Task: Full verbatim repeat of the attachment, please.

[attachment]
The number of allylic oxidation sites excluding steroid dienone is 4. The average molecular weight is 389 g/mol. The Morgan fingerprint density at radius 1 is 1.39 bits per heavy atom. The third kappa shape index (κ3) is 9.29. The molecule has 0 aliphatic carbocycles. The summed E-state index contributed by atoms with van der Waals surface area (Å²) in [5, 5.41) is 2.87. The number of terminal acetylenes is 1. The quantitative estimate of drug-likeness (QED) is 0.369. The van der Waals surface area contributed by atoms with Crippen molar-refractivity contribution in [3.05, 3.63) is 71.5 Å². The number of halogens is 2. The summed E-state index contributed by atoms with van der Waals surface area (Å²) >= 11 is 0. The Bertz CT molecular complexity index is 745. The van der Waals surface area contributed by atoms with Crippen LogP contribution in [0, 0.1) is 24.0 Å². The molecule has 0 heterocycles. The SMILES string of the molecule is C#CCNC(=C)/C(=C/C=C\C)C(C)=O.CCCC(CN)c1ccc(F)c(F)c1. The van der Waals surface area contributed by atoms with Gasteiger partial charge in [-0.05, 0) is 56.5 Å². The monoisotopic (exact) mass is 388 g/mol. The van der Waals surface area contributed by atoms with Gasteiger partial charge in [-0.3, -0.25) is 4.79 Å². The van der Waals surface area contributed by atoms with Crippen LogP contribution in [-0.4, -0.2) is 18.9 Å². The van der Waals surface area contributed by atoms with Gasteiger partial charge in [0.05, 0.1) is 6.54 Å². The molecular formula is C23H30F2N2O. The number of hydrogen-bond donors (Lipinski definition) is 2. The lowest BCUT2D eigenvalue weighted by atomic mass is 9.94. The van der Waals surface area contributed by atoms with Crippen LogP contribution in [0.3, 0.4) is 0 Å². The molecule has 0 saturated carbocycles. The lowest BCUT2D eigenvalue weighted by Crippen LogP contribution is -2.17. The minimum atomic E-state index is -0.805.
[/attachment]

The number of allylic oxidation sites excluding steroid dienone is 4. The average molecular weight is 389 g/mol. The Morgan fingerprint density at radius 1 is 1.39 bits per heavy atom. The third kappa shape index (κ3) is 9.29. The molecule has 0 aliphatic carbocycles. The summed E-state index contributed by atoms with van der Waals surface area (Å²) in [5, 5.41) is 2.87. The number of terminal acetylenes is 1. The quantitative estimate of drug-likeness (QED) is 0.369. The van der Waals surface area contributed by atoms with Crippen molar-refractivity contribution in [3.05, 3.63) is 71.5 Å². The number of halogens is 2. The summed E-state index contributed by atoms with van der Waals surface area (Å²) >= 11 is 0. The Bertz CT molecular complexity index is 745. The van der Waals surface area contributed by atoms with Crippen LogP contribution in [0, 0.1) is 24.0 Å². The molecule has 0 heterocycles. The SMILES string of the molecule is C#CCNC(=C)/C(=C/C=C\C)C(C)=O.CCCC(CN)c1ccc(F)c(F)c1. The van der Waals surface area contributed by atoms with Gasteiger partial charge in [-0.05, 0) is 56.5 Å². The monoisotopic (exact) mass is 388 g/mol. The van der Waals surface area contributed by atoms with Gasteiger partial charge in [-0.3, -0.25) is 4.79 Å². The van der Waals surface area contributed by atoms with Crippen LogP contribution in [-0.4, -0.2) is 18.9 Å². The van der Waals surface area contributed by atoms with Gasteiger partial charge in [0.05, 0.1) is 6.54 Å². The molecular formula is C23H30F2N2O. The number of hydrogen-bond donors (Lipinski definition) is 2. The lowest BCUT2D eigenvalue weighted by atomic mass is 9.94. The van der Waals surface area contributed by atoms with Crippen LogP contribution in [0.3, 0.4) is 0 Å². The molecule has 0 saturated carbocycles. The lowest BCUT2D eigenvalue weighted by Crippen LogP contribution is -2.17. The minimum atomic E-state index is -0.805.